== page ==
1. That it was number 1 for Christmas tells who it was aimed at – kids and grandmas. I’m not sure why or when the ‘Christmas Number 1’ became a big thing in the UK – it isn’t in the US, right? – but it means a whole lot of crap will be coming up at #1 most Decembers…

      1. badfinger20

        Ok…that makes sense. This one…out of all of the odd number 1s…maybe the oddest…but it makes sense when you just explained it.

        It is a very innocent sounding song and that is nice to have…it really is…of course because of the backdrop now it’s dark….and you know what UK Guy/Stewart? It shouldn’t be. It’s like nothing can be innocent anymore.

        I loved Puff the Magic Dragon when I was a kid…then I heard it was about getting high. You can’t win.

        Sorry I will get off the soapbox.

      2. I get what you mean, I do, and I really don’t like the ‘cancel culture’ that treats us like children who can’t separate a person from their art…

        Not that I think the crime should be taken lightly, or that famous people should get away with it… But, while I can live without Rolf Harris’s music, if you cancel every rock star that has had allegations made against them then you’d have a pretty sparse record collection…

      3. badfinger20

        Separating the art from the artist…sometimes you just have to. I like Woody Allen movies…I can’t help it…that doesn’t mean I agree with what he does or what he got accused of.

        It’s funny that some rock artists get by with it. Jimmy Page dating a 13 year old for years in the mid seventies…not a word.

        Oh one question if you don’t mind. Would you mind if I linked to one of our posts? I want to cover Everlasting Love…Since I listened to that on your post…that is my favorite version and I was giving enough time so I could cover it…way after you did. You made me a big fan of that song. I didn’t know it existed…that version.

      4. I think some artists just get too big to cancel… Jimmy Page would be one. Michael Jackson would be the obvious biggest one…

        Yes absolutely – share away. It is a great version/song!

      5. badfinger20

        Yes that is true.
        Ok man…it will probably be Sunday. I don’t like doing that until I ask. I appreciate it.

  2. It’s not as old as the American Civil War, Two little boys refers to the war fought between the USA and Spain over control of the Philippines and Cuba in 1898, a conflict that lasted just short of four months with total victory for the USA

    1. The song was written by Morse & Madden in 1902. There is some indication that the song referenced an incident recounted in the book “The Record of the Mounted Infantry of the City Imperial Volunteers” by Guy H. Guillum Scott and Geoffrey L. McDonell:
      https://archive.org/details/recordmountedin00unkngoog/page/n7/mode/2up
      https://en.wikipedia.org/wiki/City_of_London_Imperial_Volunteers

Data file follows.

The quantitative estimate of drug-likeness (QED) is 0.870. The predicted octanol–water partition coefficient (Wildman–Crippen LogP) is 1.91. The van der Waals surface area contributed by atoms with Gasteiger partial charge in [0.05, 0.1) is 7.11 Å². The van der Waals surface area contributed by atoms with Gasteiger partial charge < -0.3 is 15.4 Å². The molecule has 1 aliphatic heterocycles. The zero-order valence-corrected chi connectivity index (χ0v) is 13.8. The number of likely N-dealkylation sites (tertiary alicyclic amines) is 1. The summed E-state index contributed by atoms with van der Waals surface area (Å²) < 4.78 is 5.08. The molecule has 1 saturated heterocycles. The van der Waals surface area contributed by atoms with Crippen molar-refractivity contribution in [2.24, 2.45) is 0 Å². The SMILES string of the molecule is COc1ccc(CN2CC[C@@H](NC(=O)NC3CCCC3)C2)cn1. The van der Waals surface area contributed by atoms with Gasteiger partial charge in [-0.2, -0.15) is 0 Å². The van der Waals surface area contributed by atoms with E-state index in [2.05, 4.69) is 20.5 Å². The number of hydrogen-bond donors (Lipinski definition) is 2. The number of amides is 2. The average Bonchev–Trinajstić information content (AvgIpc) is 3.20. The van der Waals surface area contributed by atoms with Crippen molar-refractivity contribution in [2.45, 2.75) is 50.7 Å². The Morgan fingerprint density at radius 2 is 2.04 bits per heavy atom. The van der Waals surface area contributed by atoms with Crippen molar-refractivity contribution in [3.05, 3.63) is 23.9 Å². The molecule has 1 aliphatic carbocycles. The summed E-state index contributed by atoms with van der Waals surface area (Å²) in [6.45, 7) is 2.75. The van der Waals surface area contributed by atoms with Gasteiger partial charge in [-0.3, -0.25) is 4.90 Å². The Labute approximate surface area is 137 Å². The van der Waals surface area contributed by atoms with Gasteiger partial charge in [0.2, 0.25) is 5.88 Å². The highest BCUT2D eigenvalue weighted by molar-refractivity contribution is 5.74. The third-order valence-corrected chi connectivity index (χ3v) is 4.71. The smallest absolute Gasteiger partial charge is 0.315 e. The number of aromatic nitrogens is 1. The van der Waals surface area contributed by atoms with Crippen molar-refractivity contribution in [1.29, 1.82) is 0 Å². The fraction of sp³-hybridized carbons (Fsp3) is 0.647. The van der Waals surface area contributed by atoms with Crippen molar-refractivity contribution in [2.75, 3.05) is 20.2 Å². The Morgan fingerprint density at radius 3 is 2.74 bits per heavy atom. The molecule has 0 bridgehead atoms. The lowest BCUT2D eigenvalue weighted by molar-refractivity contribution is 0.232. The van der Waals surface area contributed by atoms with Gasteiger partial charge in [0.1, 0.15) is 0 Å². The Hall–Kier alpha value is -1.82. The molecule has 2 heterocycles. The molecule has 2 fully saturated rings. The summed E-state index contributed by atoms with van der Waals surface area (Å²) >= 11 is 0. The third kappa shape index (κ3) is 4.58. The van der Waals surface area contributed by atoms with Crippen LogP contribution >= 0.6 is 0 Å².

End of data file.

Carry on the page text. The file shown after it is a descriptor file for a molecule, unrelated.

during the Second Boer War.

      Judging by this:
      https://www.turnerdonovan.com/booksPDS.aspx?stockNo=54936&mv=2&sn=0
      The writers held rank.

      Another suggestion is that it was based on Juliana Horatia Ewing’s Jackanapes:
      http://www.victorianweb.org/authors/ewing/jackanapes.html
      The lines in the song “out from the ranks so blue” & “back to the ranks so blue” sounds like the American Civil War but, actually seems to refer to:
      https://en.wikipedia.org/wiki/Napol%C3%A9on,_Prince_Imperial
      and the Zulu war he died in.

      Definitely not the Spanish-American war. I just did a post about it, yesterday. It was barely ten weeks long and described as “pathetically one-sided”. That war was mostly naval battles and the only mounted campaign was with Roosevelt’s Rough Riders at the Battle of San Juan Hill. If this song was about mounted cavalry, Roosevelt’s name would have come up in the song….or Rough Riders.

      1. Hmm… Yes, I knew it wasn’t as old as the Civil War, but I assumed that the lyrics referred to that conflict with ‘the ranks of blue’ line. Though I admit I hadn’t gone into detailed research on the matter… 1902 would work as a date for a popular song about the Boer War.

  3. Val

    This was a bloody annoying song, like many (all?) of his others. I loved watching Rolf Harris when I was a kid – his quick sketches were a joy – just a few lines that rapidly turned into something recognisable, they seemed like magic, so I associate him with childhood happiness. His later fall from grace really didn’t change my memories of him.

    The rhythm of this particular song is mostly what does my head in… it’s like a marching tune for string puppets (though I know its origins).

    And later he had to do the dastardly deed and record stairway to heaven… hahaha!! (But it gave Plant a laugh at least.)